2. What are the functions of the agents of “he United States Handicapper General”?

3. How is being average achieved and enforced?

4. Why is Harrison Bergeron such a threat to society? How old is he? How has he been “handicapped”?

5. Why was the killing of Harrison Bergeron so significant? Did Harrison have to die for the sake of society?

6. What is the theme to the story? 7. If you lived in Harrison Bergeron’s world, what sorts of handicaps do you think that you might be given? Why? Why do you think these are your strengths? Draw a picture of how you would be handicapped on the back of the paper. - Draw a person with the handicaps or draw the handicap apparatuses. - Must have 2 handicaps - Must have 2 sentences next to each handicap explaining why you gave yourself that handicap. (I gave myself weights on my arms. I am a pitcher and I can throw very fast, so the weights will impair my abilities. )

Vocabulary: Below are words that you will encounter in Fahrenheit 451 or use to discuss the novel. Make sure you are familiar with them and understand their meanings. Society Words hedonism: devotion to pleasure of self gratification as a way of life. The people’s hedonism made them search out frivolous sources of amusement. misfit: someone who is not suited for a situation or is unable to adjust to a situation. Anyone who did not take part in these mindless pleasures was called a misfit. antisocial: unwilling or unable to associate with other people in a normal or friendly way. An antisocial person sometimes gets into trouble with the authorities. fanatic: someone with extreme zeal or enthusiasm. A fanatic will often die for a cause. proclivity: a natural inclination or tendency. His proclivity was to be a bully. titillation: the state of being pleasantly excited. A hint of scandal is a source of titillation for many. vapid: lacking spirit; dull. Without a challenge to overcome, life becomes vapid. The Depths oblivion: forgetfulness; blankness; nonexistence. In search of oblivion, many people turn to harmful drugs. abyss: the lowest or most hopeless depths. The lonely man fell in an abyss of despair. plummet: to fall sharply down; plunge. Suddenly released, the boulder plummeted earthward. falter: to hesitate or waver. His steps faltered, and then he fell to the ground. cacophony: a harsh and meaningless mixture of sounds. A cacophony of shouts and screams greeted the winner. centrifuge: a device whose rapid spinning motion forces something in it or on it to move outward from the center. A centrifuge is used to separate milk from the cream. The Mechanical Hound olfactory: relating to the sense of smell. Her olfactory skills helped make her a successful head chef. proboscis: a long flexible snout, as on an elephant. The anteater uses its proboscis to gather food.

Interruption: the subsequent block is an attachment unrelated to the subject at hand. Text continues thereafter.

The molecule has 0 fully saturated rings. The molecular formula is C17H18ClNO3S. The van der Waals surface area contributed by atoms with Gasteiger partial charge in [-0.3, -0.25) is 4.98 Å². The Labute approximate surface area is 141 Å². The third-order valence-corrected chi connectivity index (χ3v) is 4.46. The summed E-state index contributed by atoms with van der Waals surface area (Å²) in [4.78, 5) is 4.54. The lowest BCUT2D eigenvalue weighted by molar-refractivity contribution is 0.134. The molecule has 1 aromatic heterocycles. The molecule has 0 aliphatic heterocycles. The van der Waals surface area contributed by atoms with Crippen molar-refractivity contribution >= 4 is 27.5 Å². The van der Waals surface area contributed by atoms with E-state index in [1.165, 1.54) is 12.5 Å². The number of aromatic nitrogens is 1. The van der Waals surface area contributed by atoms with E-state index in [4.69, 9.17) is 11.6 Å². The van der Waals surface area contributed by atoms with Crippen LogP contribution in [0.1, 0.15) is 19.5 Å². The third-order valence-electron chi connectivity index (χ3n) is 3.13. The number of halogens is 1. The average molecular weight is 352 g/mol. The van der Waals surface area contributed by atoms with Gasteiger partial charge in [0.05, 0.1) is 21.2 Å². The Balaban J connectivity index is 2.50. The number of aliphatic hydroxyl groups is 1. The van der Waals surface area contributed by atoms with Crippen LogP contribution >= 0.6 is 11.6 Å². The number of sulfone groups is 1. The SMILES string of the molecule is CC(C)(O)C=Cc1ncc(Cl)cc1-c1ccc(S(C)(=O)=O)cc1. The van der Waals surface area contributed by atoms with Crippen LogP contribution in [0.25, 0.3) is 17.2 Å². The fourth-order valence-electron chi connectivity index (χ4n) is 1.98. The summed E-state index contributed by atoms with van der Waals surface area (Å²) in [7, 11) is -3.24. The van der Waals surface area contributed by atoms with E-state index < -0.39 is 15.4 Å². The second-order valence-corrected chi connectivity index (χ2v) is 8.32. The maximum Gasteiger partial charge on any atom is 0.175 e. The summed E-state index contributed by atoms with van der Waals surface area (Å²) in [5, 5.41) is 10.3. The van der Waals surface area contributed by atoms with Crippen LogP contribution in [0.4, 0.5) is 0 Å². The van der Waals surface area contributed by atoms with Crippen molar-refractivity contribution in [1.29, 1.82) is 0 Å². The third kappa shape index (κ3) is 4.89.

multifaceted: having many lenses, as in the compound eye of an insect. The multifaceted eyes on a fly can quickly detect motion from any direction. ballistics: the study of the motion of projectiles such as bullets or bombs. A ballistics expert on the police force examined the pistol. trajectory: the curved path that a bullet or a shell follows after it is fired. An error in trajectory made the bomb miss its target. Fire Words: immolation: a sacrificial burning of something. The common people of Montag’s day cheered the immolation of human culture. noncombustible: not capable of catching fire and burning. The buildings of Montag’s century are noncombustible. arsonist: someone who maliciously sets fire to another’s property. A twentieth-century arsonist burned buildings, not books. Light Words phosphorescent: giving off light without giving off heat. A firefly emits a phosphorescent glow. luminous: bathed in glowing light. The moon cast a luminous path across the water. suffuse: to spread over all the parts of. Darkness suffused the city. meteor: a usually small particle of matter that falls into Earth’s atmosphere, where friction causes it to glow. He saw the sudden flash of a meteor overhead. Theme/ Literature Words: censorship: It is the practice or act of removing material from things we encounter every day on the grounds that it is obscene, vulgar, and/or highly objectionable. Whether it is on TV, in music, books or on the Internet, censorship is an inescapable part of human society. science fiction: is a form of literature that deals principally with the impact of actual or imagined science upon society or individuals. Science concerns itself with the discovery and science fiction concerns itself with the consequences of the discoveries. dystopia: an imaginary wretched place, the opposite of a utopia utopia: a place or state of ideal perfection

Fahrenheit 451 Fahrenheit 451 is a fascinating novel describing an oppressive world of the future. Books are burned to discourage citizens from thinking and four walled televisions keep the people perpetually entertained. Fahrenheit 451 is about the harmful effects of censorship, but it is much more. The novel explores censorship; moreover, it explores the idea of a so-called utopia in which everyone is happy. What is extraordinary about Fahrenheit 451 is Ray Bradbury's vision. The novel was written more than forty five years ago, yet Bradbury predicted so many of the events today. As you read the novel, think of interactive television, DNA as it relates to the Mechanical Hound, suppressive medicines, teenagers killing for the sport of it, political correctness and government cover-ups. Novel Themes: 1. Warns against the danger of suppressing thought through censorship. 2. The government left unchecked does irreparable damage to society by stopping creativity and freedom of its people.